3 lessons from management consulting

A stint in management consulting after university was interesting and educational in ways I hadn’t expected. I found a note on some observations I made shortly after I left (about seven years ago now) and I think they still hold up.

  1. Individual incentives move the world.

    We can fight incentives with idealism for a while, but it’s a struggle that’s likely to fail. To change things, we are often better off trying to changing individuals’ incentives. Teams, organisations, societies, and countries can’t be incentivised, only the individuals they are made up of can.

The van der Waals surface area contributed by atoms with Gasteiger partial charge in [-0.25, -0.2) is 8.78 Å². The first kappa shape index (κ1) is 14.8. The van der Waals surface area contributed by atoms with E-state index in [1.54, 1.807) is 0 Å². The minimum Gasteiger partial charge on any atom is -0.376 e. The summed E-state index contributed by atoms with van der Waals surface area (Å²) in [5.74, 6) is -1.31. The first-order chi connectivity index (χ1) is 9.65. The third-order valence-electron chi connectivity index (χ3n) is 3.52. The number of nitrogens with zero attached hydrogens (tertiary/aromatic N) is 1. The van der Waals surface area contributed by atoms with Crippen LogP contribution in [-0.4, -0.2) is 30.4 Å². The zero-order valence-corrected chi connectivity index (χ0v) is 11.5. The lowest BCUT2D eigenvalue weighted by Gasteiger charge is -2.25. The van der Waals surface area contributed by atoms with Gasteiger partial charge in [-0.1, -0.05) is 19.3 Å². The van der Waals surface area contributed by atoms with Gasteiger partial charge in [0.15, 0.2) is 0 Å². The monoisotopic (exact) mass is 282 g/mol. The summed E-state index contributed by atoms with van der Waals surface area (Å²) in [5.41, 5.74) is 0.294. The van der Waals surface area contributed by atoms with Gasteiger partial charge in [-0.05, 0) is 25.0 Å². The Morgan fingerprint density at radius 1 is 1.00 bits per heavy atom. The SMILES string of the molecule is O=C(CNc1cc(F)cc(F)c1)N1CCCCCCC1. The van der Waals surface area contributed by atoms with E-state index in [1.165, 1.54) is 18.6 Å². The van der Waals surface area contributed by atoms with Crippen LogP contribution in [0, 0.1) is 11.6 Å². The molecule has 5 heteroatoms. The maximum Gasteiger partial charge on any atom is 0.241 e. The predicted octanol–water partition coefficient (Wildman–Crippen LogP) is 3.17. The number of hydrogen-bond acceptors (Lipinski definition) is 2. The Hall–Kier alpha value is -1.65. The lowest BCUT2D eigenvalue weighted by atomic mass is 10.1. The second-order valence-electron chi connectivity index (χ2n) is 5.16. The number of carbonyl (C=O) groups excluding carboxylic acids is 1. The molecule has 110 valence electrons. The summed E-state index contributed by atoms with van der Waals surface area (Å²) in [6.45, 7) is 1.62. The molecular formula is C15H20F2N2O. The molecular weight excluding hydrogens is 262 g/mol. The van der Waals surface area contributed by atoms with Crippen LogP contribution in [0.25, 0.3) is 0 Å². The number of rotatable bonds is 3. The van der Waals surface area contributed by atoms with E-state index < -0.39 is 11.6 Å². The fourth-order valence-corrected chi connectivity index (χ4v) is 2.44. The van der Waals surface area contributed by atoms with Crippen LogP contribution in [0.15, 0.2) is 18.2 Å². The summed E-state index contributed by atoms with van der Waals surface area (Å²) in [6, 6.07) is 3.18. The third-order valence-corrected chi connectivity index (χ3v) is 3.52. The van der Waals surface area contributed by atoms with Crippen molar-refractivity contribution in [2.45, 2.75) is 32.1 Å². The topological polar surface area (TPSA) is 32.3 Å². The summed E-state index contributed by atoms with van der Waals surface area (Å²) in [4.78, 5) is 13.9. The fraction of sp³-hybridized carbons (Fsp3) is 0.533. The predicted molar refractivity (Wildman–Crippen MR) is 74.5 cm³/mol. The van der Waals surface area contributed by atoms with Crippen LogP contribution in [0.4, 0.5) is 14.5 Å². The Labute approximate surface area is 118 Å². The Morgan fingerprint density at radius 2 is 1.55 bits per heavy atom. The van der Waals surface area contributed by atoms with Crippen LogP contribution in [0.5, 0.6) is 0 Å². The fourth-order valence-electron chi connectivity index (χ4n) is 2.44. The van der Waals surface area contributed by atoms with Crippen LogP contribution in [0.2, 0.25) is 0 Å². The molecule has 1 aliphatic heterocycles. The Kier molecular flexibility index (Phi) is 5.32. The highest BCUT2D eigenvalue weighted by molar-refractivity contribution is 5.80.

2. It’s easier to sell what your customers want to be true, than what is true.

  3. The only thing you should learn “on the job” is the layout of the office.

    You don’t learn to, say, negotiate from a colleague whose main credential is that they have not been fired (yet). Read books and papers by people who have dedicated their lives to negotiation and have taken the time to communicate their insights clearly. Then use the opportunities the job gives you to practice and hone your skills.